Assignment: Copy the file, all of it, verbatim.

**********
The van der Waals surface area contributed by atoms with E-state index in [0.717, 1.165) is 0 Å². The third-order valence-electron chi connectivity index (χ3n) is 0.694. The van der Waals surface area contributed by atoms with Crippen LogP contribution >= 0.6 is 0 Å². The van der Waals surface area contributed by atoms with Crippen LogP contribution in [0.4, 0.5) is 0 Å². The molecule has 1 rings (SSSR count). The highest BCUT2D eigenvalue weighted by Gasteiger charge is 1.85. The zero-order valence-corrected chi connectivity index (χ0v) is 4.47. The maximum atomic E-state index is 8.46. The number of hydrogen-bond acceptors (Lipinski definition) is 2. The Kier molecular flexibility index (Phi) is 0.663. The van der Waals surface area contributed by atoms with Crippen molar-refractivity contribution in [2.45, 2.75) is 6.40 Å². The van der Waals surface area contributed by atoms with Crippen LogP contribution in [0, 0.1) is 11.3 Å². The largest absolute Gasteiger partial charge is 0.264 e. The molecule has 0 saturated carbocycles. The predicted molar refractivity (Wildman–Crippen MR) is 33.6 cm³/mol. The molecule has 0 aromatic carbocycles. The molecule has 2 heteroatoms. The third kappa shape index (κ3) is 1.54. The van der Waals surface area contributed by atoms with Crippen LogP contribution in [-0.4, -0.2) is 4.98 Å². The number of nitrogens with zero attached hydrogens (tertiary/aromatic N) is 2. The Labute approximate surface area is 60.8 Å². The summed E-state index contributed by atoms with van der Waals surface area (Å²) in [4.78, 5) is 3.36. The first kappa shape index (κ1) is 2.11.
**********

The van der Waals surface area contributed by atoms with E-state index in [0.717, 1.165) is 0 Å². The third-order valence-electron chi connectivity index (χ3n) is 0.694. The van der Waals surface area contributed by atoms with Crippen LogP contribution >= 0.6 is 0 Å². The van der Waals surface area contributed by atoms with Crippen LogP contribution in [0.4, 0.5) is 0 Å². The molecule has 1 rings (SSSR count). The highest BCUT2D eigenvalue weighted by Gasteiger charge is 1.85. The zero-order valence-corrected chi connectivity index (χ0v) is 4.47. The maximum atomic E-state index is 8.46. The number of hydrogen-bond acceptors (Lipinski definition) is 2. The Kier molecular flexibility index (Phi) is 0.663. The van der Waals surface area contributed by atoms with Crippen molar-refractivity contribution in [2.45, 2.75) is 6.40 Å². The van der Waals surface area contributed by atoms with Crippen LogP contribution in [0, 0.1) is 11.3 Å². The largest absolute Gasteiger partial charge is 0.264 e. The molecule has 0 saturated carbocycles. The predicted molar refractivity (Wildman–Crippen MR) is 33.6 cm³/mol. The molecule has 0 aromatic carbocycles. The molecule has 2 heteroatoms. The third kappa shape index (κ3) is 1.54. The van der Waals surface area contributed by atoms with Crippen LogP contribution in [-0.4, -0.2) is 4.98 Å². The number of nitrogens with zero attached hydrogens (tertiary/aromatic N) is 2. The Labute approximate surface area is 60.8 Å². The summed E-state index contributed by atoms with van der Waals surface area (Å²) in [4.78, 5) is 3.36. The first kappa shape index (κ1) is 2.11.